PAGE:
Six Colors
Six Colors

by Jason Snell & Dan Moren

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By Stephen Hackett

The Hackett File: Tapping the reset button

Assuming nothing bonkers happens between now and then, next month will mark the release of iOS 11, macOS High Sierra, watchOS 4 and tvOS 11.

The Apple TV and Apple Watch updates seem like they’ll be nice, but I don’t think they will change the way I work day to day. High Sierra is a bigger deal than tvOS 11 or watchOS 4, but as nice as it is to have a “Snow Leopard” year, I think the biggest changes to my workflow will come with iOS 11.

That’s no surprise, of course. The new multitasking scheme, complete with the Dock and Spaces, coupled with drag and drop, promises to make the iPad a much more serious machine for work for those like me who have generally chosen the Mac as their tool of choice when it comes to work.

I think any OS update, regardless of impact and scope, offers an opportunity to start afresh.

Let’s talk about the 5K iMac I’m sitting in front of at the moment. I’ve had it almost a year, and am very happy with it, but the user I log in to when I sit down at it is much older than the computer itself.

By looking through my user library and other folders, the best I can tell, the user is one I set up around 2010. It has made the jump through a string of MacBook Pros and MacBook Airs before being migrated to this iMac a year ago.

There are preference files for applications that have been deleted for years, and support folders for programs that aren’t for sale anymore. It’s all a bit crufty, thanks to macOS’ unwillingness to delete support files when an .app bundle is removed from the system.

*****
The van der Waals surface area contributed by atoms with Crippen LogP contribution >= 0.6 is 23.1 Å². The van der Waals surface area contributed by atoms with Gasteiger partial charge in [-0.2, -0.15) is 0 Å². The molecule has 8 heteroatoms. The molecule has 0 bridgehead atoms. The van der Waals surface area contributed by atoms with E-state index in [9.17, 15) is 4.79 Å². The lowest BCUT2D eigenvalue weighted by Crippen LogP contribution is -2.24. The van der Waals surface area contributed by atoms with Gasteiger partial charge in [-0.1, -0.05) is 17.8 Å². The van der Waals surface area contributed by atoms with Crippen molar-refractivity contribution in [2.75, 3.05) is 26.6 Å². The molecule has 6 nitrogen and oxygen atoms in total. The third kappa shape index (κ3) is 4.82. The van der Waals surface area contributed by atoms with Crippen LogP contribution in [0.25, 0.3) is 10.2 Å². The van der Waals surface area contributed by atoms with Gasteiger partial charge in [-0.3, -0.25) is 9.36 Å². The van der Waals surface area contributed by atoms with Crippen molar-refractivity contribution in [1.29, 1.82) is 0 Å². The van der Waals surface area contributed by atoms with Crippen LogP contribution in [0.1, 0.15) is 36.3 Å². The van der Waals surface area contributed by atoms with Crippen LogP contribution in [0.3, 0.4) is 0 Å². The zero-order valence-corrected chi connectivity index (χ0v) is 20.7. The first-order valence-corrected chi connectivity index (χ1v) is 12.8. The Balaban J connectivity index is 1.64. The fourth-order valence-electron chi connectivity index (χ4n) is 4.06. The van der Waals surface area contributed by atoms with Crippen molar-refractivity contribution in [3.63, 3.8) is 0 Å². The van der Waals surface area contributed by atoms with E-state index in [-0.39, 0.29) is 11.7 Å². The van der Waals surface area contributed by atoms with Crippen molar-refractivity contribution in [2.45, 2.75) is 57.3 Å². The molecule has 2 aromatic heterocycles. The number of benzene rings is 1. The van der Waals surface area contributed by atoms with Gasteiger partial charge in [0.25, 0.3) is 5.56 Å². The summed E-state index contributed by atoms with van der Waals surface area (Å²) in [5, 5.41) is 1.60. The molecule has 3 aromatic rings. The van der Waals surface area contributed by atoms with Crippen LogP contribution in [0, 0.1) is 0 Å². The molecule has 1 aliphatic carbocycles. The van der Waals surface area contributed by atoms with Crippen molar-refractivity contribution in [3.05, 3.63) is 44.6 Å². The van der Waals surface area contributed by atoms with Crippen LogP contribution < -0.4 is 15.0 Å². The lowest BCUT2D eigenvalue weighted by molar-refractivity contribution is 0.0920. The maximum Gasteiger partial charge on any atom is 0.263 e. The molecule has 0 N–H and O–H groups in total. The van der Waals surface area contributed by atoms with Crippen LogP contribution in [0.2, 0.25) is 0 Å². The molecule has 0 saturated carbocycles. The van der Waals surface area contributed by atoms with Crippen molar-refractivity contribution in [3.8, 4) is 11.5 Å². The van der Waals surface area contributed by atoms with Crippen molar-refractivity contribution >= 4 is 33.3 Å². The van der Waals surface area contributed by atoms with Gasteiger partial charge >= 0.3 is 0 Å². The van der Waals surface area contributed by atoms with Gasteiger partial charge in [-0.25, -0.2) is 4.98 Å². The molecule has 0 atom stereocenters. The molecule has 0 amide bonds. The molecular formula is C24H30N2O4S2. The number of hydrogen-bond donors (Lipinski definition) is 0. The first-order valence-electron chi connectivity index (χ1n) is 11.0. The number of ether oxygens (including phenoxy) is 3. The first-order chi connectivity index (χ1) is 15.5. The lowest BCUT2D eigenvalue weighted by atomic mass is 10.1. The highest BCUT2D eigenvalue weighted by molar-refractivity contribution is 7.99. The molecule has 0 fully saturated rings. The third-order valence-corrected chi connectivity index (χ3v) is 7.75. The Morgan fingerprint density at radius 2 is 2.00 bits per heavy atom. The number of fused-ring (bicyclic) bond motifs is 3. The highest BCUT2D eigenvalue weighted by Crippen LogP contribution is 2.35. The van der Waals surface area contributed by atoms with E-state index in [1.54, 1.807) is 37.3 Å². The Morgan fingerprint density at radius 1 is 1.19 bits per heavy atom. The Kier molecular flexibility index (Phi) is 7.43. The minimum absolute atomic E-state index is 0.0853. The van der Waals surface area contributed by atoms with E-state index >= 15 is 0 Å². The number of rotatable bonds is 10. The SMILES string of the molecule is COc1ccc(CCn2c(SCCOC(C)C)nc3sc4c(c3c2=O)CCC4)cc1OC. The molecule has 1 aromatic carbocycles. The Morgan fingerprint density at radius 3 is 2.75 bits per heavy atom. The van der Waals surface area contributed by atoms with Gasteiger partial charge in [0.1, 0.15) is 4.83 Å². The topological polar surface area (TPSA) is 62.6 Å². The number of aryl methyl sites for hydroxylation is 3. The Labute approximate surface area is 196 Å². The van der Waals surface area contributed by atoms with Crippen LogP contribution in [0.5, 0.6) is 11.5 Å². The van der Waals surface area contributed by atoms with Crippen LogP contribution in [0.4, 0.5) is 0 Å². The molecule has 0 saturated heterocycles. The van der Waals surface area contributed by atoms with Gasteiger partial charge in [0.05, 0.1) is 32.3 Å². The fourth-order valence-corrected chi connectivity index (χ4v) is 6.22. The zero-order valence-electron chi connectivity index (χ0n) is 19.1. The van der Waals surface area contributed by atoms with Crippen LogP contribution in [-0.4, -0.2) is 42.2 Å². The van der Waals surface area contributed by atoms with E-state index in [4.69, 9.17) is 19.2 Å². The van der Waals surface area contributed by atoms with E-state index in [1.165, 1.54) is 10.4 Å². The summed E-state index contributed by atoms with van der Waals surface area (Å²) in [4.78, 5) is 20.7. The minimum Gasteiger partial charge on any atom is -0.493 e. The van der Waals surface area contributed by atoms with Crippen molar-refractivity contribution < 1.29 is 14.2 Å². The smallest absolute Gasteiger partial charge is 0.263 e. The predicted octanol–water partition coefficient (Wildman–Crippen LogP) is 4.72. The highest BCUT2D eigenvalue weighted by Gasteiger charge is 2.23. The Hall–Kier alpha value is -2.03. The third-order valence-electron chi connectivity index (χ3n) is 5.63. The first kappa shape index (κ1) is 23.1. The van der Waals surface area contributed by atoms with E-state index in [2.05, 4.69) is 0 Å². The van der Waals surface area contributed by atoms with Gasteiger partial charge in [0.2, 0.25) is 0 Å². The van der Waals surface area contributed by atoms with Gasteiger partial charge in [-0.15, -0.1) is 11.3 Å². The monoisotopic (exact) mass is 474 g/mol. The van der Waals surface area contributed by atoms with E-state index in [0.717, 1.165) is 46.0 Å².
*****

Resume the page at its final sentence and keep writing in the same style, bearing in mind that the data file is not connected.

None of these files are causing any problems, and besides a 2 GB Evernote folder I found that I no longer need, none of it is taking up much space on my iMac’s SSD.

That’s not to say that cruft doesn’t accumulate in the corners of iOS, either. I have some long-forgotten games and apps stashed into folders on both my iPhone and iPad, just longing to see the light of day one more time. Thankfully, removing them is just a long-press and tap away.

I came across this in a big way on my iPad after installing the Public Beta of iOS 11. The Dock made me rethink my iPad home screen in a big way, and before I knew it, I was slinging apps and folders around, totally dismantling a setup that I had enjoyed for years.

Like my iMac, my iPad and iPhone setups has survived many upgrades and restores as I’ve hopped from device to device over the years. When I unbox a new iPhone next month, I’m really considering taking the time and starting anew, foregoing restoring an iTunes or iCloud backup.

Some will say that doing so will make an iOS device run faster and smoother. I’m not sure that’s true unless something has gone wrong, but the idea of starting with a nice, clean device, set up and arranged to take advantage of all iOS 11 has to offer in a tempting idea. It’d be a bit of work to sign back into a ton of apps and services, but doing so lends itself to making decisions about what I actually need on my device, as opposed to what I’ve been shuttling along over the years.

[Stephen Hackett is the author of 512 Pixels and co-founder of Relay FM.]

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